While most bloatware cannot be outrightly deleted, some like the Glance app can be disabled. In order to completely get rid of the apps, one could opt for the highly technical way of rooting the device. When rooting your phone, you reach a secured part of the device where system files exist and from there, you will be able to delete unwanted apps. However, that comes at the cost of device security. Rooting also increases the chances of bricking the device wherein your phone turns into an expensive unusable ‘brick’ due to mis-operation. Moreover, handset manufacturers revoke the warranty, if the device has been rooted.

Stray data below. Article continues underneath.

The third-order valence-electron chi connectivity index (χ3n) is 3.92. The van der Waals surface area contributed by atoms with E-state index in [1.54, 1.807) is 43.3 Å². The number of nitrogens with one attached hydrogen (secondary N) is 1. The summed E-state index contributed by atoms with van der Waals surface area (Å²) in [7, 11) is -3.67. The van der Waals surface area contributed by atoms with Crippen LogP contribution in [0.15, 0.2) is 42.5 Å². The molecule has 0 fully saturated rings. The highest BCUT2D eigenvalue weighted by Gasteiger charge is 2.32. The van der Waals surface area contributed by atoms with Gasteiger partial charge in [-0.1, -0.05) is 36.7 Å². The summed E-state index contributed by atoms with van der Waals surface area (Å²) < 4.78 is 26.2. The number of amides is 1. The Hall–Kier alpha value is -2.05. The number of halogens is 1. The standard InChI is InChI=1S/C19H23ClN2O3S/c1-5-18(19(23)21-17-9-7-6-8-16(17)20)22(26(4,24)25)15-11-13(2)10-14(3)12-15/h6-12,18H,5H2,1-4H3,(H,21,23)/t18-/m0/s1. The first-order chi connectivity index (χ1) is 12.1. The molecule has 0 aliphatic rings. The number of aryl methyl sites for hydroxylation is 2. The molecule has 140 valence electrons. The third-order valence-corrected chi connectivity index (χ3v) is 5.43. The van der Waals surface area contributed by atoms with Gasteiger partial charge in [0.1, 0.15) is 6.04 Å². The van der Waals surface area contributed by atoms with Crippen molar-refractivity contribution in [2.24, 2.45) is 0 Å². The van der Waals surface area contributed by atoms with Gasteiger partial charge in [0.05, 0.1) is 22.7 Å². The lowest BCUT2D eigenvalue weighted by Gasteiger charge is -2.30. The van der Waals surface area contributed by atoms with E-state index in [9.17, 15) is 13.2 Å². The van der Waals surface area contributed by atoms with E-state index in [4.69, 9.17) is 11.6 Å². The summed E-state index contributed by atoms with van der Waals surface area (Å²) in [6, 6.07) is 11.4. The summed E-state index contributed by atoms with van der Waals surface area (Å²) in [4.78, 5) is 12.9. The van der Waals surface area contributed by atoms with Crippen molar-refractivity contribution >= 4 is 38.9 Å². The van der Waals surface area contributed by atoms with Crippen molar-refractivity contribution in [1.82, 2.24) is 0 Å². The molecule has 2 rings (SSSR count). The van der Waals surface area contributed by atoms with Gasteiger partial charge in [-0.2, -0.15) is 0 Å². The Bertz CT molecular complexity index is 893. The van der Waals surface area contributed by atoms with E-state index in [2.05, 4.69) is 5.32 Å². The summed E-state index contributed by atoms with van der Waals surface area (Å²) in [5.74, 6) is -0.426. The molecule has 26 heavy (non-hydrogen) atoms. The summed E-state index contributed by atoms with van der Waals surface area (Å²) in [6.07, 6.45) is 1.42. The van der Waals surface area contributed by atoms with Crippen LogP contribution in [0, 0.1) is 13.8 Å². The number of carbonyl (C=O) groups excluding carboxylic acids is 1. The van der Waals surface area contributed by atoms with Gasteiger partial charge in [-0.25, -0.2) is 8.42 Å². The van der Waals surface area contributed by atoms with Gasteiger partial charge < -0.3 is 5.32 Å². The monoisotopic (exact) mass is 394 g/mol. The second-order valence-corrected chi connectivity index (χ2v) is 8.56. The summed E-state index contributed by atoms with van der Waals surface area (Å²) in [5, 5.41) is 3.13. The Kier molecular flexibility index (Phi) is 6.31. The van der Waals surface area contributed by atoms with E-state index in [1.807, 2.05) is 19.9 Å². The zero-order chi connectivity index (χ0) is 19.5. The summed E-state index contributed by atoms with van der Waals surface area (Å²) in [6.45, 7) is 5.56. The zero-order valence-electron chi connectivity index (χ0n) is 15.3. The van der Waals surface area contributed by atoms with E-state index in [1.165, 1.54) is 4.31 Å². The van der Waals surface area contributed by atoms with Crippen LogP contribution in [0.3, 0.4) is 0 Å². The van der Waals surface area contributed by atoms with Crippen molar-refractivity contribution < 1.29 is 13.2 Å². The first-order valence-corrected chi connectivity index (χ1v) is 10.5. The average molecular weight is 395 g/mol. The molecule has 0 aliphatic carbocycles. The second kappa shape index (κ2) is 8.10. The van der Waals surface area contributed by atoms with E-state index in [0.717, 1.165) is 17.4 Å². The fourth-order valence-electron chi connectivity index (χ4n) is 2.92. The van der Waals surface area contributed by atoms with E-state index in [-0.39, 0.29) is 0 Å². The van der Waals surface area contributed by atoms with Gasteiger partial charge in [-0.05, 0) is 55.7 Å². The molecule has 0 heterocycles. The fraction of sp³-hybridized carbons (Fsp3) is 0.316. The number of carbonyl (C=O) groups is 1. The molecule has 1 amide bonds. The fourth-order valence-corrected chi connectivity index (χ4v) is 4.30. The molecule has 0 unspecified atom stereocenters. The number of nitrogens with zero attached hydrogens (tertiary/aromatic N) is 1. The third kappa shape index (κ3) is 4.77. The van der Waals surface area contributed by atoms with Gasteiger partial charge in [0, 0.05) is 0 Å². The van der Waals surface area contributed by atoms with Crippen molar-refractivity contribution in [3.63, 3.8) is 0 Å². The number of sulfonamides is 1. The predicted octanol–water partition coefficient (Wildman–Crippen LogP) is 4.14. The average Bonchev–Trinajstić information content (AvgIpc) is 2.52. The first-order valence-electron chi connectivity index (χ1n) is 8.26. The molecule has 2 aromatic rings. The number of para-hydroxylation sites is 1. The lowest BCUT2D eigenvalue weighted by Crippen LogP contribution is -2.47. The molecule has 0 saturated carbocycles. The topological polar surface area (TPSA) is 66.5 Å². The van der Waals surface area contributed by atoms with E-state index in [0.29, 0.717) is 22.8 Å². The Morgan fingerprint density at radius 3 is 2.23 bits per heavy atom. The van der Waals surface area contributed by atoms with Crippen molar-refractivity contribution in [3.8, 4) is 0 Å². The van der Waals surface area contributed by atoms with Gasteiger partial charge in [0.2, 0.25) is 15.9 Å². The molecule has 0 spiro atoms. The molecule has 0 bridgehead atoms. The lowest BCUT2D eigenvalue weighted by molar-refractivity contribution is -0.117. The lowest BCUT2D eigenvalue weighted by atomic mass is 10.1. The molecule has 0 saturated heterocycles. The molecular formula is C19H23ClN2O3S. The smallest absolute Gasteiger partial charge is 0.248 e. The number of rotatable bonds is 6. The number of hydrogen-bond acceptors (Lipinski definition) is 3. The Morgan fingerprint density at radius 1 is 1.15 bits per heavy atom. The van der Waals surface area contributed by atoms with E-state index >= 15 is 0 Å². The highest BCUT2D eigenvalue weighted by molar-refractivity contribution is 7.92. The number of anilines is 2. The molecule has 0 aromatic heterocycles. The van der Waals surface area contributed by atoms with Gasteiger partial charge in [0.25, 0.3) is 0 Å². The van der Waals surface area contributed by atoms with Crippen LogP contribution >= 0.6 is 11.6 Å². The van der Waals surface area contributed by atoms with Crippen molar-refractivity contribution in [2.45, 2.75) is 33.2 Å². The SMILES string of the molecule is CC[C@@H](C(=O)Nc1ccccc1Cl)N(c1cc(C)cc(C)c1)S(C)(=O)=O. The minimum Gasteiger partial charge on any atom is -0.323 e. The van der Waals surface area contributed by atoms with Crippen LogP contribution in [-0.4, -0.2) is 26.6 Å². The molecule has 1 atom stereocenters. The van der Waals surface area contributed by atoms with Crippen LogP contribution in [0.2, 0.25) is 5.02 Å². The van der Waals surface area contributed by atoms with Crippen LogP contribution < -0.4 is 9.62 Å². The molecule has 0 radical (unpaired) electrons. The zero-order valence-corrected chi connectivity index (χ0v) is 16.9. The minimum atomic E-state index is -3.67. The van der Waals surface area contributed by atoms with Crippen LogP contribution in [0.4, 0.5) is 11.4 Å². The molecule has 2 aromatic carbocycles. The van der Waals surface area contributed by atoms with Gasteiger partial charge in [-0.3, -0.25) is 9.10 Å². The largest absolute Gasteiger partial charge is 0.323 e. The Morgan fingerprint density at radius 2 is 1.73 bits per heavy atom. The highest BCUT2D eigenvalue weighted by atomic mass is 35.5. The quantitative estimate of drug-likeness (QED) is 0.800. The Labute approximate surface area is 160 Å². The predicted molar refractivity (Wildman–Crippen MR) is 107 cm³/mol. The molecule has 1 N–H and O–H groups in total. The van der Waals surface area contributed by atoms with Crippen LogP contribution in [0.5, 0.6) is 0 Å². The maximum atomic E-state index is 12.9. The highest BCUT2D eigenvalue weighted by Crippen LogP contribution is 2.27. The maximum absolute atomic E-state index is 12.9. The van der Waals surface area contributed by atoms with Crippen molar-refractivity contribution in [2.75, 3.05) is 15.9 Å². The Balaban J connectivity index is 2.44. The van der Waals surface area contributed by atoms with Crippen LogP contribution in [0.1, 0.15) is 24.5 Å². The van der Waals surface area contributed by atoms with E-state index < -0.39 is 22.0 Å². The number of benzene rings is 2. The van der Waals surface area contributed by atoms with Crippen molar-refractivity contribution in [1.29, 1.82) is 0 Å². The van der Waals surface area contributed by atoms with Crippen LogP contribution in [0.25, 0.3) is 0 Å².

A possible way out of this mess would be if manufacturers provide documentation for the specific set of apps that they have pre-installed in the devices, along with their purpose and the entity responsible for each such application. It should be accessible and understandable to users. Such a practice will ensure that at least a reference point exists for users and regulators to find accurate information about pre-installed apps and their practices.
With the evolution of mobile technology, as newer threats and vulnerabilities are discovered, collaboration among security researchers, software vendors and other stakeholders can improve the overall security so that end users are shielded from present and future threats.